There has been a sea turtle conservation foundation started here recently in Mahahual. The effort is being run by Kayla Noble, a native of Canada. Kayla is the granddaughter of one of Mahahual’s long time residents, Marilyn Marshall.
It surely is an important reason to protect the turtle species. Not only has this species been on our planet since the time of the dinosaurs, but they play an important role in our oceans as a keystone species that maintains the coral reefs and sea grass beds supporting the important fisheries and general health of the ocean.
Kayla Noble and her foundation is raising money to support conservation projects along the undisturbed coastline of Quintana Roo Mexico. The initiatives being addressed by this fundraiser is to complete beach surveys along 160km of beach from Lagoon Mosquitero to Rio Huach and possibly Xcalak. These surveys will allow us to identify turtle nesting beaches allowing hatcheries to be introduced in future years, the goal is for implementation next year.
This will not only help conserve the endangered sea turtle species of the region, but lends the opportunity to educate the community and enhance their ecotourism.
The importance of sea turtles is often easy to forget.
Some key points:
-Turtles are a keystone species to ocean ecosystems, maintaining fragile coral reefs and healthy seagrass beds. Their presence helps balance marine food webs and assists in butrient cycling.
– 5 of the 7 marine turtle species are either endangered or critically endangered (Loggerhead, Green, Kemps Ridley, Leatherbacks and flatbacks).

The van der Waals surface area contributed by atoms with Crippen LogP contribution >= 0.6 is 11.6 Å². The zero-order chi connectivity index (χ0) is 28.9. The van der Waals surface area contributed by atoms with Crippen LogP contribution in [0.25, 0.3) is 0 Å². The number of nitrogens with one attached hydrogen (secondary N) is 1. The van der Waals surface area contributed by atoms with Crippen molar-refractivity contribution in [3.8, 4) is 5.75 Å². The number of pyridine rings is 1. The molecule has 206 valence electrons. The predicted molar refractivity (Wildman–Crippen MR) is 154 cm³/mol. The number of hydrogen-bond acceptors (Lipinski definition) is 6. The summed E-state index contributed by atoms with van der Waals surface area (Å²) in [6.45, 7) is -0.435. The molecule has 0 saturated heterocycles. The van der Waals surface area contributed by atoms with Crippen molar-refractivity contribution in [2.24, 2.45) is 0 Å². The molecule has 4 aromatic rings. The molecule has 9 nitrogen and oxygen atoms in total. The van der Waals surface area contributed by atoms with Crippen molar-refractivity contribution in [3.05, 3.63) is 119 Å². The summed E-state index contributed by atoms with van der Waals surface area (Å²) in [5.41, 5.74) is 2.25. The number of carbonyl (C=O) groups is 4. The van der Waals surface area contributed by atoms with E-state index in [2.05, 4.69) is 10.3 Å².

– It is believed that 4 of these species have been found along the coast being monitored.
-Many female turtles only nest every 2-4 years, laying a few nests per season, the average survival of hatchlings is 1 in 1000.
-Threats are still posed once reaching maturity, with long line fishing in the area, in front of nesting beaches, many turtles become collateral damage and discarded when caught in nets.
– Many nests are scavenged for eating, as some locals will eat turtle eggs, as well as the turtle itself, or feed them to their dogs.
Though it may sound like a lost cause, there are many residents interested in conserving these magnificent creatures. By getting the community together to assist with surveying, bringing the topic to the surface and reminding the community of the intrinsic value of these species, there is great hope that with your help we can have a detrimental impact.
MSc Geomatics Candidate, BSc Environmental Management
Kayla and her group are here on behalf of Littlefeet Environmental, surveying beaches to support the future implementation of hatcheries along the coast of Mahahual from Sian Ka’an to Xcalak. Collection of the data will allow the documents to be made to ensure proper permissions to have hatcheries and then to implement them correctly and follow best practices when interacting with these majestic species.
There are a few web pages associated with this leg of the project..
Here are some various photos, from a couple different beaches being monitored, and a nesting turtle we came across during a night survey early June.
Thanks for reading,
Stewart Rogers USA-South Carolina